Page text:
Comments

  1. Carl Smith says:

    An additional issue is one I just encountered yesterday. I represent a couple who filed separate Tax Court petitions, both getting fee waivers after having submitted the appropriate forms. They lost their Tax Court case. Now, we are considering the possibility of appeal. The appeal filing fee is $450. Federal Rules of Appellate Procedure 24 says that if a person was allowed to proceed in forma pauperis in the district court, the person gets an automatic fee waiver of the appeal fee. FRAP 24 does not specifically mention the Tax Court. So, yesterday, I spoke to the Tax Court Appellate Section, which told me that my clients were not automatically free of paying the $450 filing fee. I would have to submit a motion attaching the Tax Court current fee waiver form that is usually done for waiving the initial filing fee. BTW, for Tax Court appeals, the filing fee is paid to the Tax Court, not the court of appeals. This is not the rule for most court of appeals cases.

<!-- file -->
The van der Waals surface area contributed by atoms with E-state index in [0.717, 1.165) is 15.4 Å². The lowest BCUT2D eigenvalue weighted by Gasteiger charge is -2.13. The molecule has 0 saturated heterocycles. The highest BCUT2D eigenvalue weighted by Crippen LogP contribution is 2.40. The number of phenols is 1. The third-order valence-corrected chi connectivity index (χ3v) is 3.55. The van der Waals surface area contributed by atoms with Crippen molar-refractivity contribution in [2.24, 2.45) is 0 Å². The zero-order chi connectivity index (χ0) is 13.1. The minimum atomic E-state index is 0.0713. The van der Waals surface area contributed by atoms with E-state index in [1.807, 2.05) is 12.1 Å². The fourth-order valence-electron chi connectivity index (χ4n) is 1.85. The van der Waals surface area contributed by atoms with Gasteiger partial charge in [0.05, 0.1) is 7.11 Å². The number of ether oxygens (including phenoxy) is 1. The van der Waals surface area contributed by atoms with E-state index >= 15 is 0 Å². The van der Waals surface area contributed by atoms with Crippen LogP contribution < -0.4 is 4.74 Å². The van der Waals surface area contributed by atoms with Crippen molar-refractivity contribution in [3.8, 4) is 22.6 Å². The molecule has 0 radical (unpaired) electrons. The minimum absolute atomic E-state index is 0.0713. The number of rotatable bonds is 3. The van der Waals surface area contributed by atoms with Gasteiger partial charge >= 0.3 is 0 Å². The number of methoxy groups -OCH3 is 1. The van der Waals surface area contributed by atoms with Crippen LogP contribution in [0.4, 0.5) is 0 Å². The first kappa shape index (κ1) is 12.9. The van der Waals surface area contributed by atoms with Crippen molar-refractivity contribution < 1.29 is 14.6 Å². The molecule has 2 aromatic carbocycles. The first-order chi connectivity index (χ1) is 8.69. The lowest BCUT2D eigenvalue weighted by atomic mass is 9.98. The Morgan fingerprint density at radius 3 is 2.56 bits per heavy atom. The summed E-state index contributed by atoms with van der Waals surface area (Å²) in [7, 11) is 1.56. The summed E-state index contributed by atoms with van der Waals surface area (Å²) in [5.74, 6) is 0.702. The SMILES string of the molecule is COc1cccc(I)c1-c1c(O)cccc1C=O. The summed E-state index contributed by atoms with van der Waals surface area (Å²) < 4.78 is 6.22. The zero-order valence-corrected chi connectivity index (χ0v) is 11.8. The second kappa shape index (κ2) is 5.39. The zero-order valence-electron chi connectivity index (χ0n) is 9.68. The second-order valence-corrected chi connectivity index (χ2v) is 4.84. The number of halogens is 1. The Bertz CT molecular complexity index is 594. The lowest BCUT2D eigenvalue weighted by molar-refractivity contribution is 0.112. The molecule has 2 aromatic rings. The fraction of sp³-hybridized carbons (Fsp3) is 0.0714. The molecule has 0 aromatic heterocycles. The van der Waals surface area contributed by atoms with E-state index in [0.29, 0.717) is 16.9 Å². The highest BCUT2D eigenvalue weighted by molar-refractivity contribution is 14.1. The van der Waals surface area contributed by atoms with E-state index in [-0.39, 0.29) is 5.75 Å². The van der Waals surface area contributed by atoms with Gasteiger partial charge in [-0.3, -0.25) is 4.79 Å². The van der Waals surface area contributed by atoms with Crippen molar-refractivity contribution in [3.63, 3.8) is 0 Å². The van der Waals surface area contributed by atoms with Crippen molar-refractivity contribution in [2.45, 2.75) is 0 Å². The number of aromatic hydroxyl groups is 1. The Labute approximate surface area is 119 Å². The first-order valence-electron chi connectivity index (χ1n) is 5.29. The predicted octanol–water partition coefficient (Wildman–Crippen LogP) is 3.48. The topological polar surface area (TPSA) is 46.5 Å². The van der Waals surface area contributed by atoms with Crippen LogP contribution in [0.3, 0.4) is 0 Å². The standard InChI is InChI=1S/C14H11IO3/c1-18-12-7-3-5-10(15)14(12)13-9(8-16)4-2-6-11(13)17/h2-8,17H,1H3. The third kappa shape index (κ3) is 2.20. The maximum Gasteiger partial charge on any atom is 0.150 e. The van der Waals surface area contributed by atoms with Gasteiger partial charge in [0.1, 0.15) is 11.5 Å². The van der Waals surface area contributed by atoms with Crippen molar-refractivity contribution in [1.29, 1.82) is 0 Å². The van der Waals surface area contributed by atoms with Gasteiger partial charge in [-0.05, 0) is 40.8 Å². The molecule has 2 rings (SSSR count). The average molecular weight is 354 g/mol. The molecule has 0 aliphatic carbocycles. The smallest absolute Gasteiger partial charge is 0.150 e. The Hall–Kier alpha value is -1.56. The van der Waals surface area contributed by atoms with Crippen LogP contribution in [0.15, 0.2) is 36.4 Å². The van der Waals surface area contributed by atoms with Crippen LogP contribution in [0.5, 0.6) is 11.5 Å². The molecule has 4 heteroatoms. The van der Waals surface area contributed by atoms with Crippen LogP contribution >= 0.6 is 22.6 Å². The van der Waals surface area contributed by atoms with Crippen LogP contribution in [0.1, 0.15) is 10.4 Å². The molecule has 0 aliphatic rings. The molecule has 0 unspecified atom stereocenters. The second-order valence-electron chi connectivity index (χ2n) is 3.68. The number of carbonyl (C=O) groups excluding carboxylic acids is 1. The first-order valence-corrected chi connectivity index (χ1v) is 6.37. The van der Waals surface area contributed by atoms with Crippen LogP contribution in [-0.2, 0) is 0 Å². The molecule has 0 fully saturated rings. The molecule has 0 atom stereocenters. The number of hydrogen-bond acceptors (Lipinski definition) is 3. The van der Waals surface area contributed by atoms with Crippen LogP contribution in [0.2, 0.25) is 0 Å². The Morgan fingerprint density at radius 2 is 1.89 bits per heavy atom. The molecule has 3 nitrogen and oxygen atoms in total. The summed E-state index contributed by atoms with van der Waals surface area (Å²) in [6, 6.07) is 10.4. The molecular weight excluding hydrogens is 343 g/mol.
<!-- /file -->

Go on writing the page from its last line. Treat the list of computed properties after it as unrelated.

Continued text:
2. Attorney Chris Pavilonis added a comment on LinkedIn to this post, which I thought was worth sharing here. His comment was:

    I have one cautionary comment to add, pro se petitioners that seek a waiver of the filing fee must be diligent to pay the fee if their request is denied. If the fee waiver is denied, the Court will issue an Order for the petitioner to pay the fee. However, not all petitioners pay the fee and they cases get dismissed for lack of jurisdiction.

    Maybe it would be helpful for the Court to treat the fee as an optional refundable deposit in the event a petitioner does qualify for the waiver. If the petitioner does not qualify for the waiver, the deposit is applied and the case moves forward. If the petitioner chooses not to make a deposit, the system is just the same as it is now

  3. Philip Rosenkranz says:

    I think Susan’s idea of including the waiver in the package is ideal. The bankruptcy court at least in my district includes a fee waiver request in their package of forms for pro se filers.

Speak Your Mind